Activity 1: The Bull's Eye


Reflect for a moment about how satisfied you feel in each of the domains represented on the board. 

The centre of the bullseye means that you are fully satisfied with how you are living your life in that domain. In contrast, the outermost ring, indicates that your level of satisfaction is lower in that area.


Why it is useful?
The position of the darts on the board represents how close to your values you are living your life. 

Values represent: 

  1. those qualities of the person you want to be, 
  2. what really matters to you and 
  3. how you want to live your life for it to be fulfilling.

The middle of the board means that your behaviours and values are in ‘perfect’ harmony while the farther you are from the bullseye indicates lack of coherence between your behaviours and your values.

Wellbeing Home activity – Values
Do you know what your values are in each domain? If you do not, then it is time to think about it. 

Being aware of what you value in life and the qualities of the person you want to be, will make your life easier because this will help you to guide your behaviours and make better decisions, even if they are difficult, because they will be done based on what you consider important in your life.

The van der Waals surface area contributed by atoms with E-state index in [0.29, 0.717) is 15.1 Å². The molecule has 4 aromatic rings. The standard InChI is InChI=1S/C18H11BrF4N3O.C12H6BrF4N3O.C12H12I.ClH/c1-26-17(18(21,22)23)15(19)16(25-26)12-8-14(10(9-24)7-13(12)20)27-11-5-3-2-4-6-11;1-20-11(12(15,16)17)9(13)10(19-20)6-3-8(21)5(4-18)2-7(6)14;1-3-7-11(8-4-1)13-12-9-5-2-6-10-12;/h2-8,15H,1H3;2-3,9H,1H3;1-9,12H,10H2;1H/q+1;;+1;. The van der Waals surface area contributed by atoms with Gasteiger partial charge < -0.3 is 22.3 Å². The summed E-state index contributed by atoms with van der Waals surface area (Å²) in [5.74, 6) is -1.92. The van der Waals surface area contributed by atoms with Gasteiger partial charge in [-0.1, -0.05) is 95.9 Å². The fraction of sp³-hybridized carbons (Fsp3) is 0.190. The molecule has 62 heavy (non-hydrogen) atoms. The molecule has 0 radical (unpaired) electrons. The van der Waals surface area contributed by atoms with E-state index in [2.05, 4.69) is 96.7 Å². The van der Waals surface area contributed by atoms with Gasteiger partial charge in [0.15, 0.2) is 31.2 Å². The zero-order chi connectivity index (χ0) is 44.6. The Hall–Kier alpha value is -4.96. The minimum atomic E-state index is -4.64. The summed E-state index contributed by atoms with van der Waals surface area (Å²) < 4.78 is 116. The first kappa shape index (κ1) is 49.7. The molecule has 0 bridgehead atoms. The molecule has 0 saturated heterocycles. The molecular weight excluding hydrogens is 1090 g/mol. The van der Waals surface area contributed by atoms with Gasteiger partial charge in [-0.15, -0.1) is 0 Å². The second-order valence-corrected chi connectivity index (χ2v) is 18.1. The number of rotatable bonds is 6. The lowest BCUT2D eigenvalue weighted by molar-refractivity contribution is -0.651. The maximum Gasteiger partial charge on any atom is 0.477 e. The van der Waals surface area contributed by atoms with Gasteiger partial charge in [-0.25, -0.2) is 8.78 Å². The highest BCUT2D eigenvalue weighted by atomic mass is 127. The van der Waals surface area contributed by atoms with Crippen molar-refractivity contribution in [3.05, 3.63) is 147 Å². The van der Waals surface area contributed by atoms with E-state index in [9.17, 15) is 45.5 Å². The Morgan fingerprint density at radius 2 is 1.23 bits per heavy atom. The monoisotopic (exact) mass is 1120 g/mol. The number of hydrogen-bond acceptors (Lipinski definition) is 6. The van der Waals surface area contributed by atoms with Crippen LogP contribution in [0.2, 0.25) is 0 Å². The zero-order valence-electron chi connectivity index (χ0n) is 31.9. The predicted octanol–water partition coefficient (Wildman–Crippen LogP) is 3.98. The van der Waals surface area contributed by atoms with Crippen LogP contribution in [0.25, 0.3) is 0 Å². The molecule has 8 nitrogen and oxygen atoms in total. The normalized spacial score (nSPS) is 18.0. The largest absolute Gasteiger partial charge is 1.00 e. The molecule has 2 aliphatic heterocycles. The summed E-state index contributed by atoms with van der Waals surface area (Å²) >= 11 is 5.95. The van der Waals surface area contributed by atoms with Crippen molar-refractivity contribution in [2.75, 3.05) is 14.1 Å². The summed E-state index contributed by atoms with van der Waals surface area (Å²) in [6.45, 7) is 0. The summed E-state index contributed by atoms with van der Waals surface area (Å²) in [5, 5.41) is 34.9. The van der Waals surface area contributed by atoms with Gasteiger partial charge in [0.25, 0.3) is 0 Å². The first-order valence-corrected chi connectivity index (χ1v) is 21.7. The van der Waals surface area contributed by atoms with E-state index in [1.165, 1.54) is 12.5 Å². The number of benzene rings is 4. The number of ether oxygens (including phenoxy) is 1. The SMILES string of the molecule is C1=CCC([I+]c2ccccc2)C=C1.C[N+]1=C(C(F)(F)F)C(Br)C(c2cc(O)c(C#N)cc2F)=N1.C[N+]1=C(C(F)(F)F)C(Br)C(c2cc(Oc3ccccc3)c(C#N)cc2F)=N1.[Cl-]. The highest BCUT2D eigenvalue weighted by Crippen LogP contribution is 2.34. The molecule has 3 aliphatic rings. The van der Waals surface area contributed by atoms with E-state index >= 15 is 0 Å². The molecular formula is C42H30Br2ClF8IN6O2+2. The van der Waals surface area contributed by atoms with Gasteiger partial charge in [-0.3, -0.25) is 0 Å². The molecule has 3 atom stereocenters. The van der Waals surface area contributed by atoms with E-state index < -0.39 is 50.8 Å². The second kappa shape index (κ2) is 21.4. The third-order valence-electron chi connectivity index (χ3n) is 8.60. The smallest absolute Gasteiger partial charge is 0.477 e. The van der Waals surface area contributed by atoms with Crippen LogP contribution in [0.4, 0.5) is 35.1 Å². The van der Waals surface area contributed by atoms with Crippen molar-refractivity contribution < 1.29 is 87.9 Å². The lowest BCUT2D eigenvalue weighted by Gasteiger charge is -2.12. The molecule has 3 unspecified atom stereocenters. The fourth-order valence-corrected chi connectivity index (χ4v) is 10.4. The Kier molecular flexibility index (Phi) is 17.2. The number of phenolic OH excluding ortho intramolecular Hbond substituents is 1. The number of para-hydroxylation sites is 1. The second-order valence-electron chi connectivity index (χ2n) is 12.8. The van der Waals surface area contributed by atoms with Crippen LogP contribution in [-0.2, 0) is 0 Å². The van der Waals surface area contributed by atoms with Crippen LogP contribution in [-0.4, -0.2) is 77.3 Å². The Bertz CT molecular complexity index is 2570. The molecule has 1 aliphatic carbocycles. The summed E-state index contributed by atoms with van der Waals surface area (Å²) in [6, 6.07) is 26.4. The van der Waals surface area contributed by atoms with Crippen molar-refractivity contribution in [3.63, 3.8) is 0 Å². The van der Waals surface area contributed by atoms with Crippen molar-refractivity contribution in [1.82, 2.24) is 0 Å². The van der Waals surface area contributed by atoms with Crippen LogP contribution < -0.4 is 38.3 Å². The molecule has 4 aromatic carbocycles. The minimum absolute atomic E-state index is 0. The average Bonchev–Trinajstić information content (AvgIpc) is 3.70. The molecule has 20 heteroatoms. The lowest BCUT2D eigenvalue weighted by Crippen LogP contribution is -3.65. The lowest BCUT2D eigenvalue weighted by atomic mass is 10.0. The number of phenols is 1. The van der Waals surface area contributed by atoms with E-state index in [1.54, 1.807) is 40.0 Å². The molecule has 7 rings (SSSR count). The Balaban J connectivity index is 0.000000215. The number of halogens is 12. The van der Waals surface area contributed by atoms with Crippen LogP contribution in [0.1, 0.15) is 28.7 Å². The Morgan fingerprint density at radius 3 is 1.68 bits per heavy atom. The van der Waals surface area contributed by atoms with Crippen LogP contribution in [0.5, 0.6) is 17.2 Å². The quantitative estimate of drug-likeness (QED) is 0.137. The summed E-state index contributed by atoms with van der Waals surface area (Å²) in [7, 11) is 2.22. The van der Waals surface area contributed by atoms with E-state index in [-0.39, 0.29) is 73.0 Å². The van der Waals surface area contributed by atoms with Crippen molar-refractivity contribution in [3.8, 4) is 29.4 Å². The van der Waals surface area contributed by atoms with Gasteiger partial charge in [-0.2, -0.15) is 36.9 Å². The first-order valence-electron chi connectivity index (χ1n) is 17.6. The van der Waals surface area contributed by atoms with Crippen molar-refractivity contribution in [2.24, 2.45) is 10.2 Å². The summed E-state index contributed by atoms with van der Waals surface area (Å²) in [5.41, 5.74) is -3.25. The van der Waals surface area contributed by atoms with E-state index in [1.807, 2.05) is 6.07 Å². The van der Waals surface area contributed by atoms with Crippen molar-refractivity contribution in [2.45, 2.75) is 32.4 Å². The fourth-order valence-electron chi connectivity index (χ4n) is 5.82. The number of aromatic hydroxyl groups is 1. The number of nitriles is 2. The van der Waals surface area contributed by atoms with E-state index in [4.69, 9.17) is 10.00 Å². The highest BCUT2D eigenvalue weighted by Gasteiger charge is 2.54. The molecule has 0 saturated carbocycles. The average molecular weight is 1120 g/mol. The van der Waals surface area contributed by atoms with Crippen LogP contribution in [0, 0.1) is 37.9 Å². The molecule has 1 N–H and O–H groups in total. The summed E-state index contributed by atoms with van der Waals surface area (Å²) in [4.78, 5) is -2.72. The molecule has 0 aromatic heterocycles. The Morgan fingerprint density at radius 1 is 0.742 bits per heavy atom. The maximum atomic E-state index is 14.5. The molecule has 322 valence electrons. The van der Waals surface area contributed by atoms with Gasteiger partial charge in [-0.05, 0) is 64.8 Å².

Do you want to work on improving your wellbeing and life satisfaction?

Activity 2: Emotional Vocabulary

During the following 2 min, write down as many emotions as you remember.


Why it is useful?

Having a good emotional vocabulary is essential for your wellbeing. A rich emotional vocabulary helps you to adequately understand, express and deal with what you feel and it is the first step to develop emotional awareness.

Wellbeing Home activity – Emotional Awareness

To help you to get familiar with your daily emotional states, expand your emotional vocabulary. Research the types of emotions and moods that exist or you can experience. 

There are many tools that can help you with that such as the mood meter (uncover the board above).

Do you want to improve your emotional intelligence?

Activity 3: Mood Meter


The mood meter is a tool to help you learn, recognize and understand your (and others) emotions.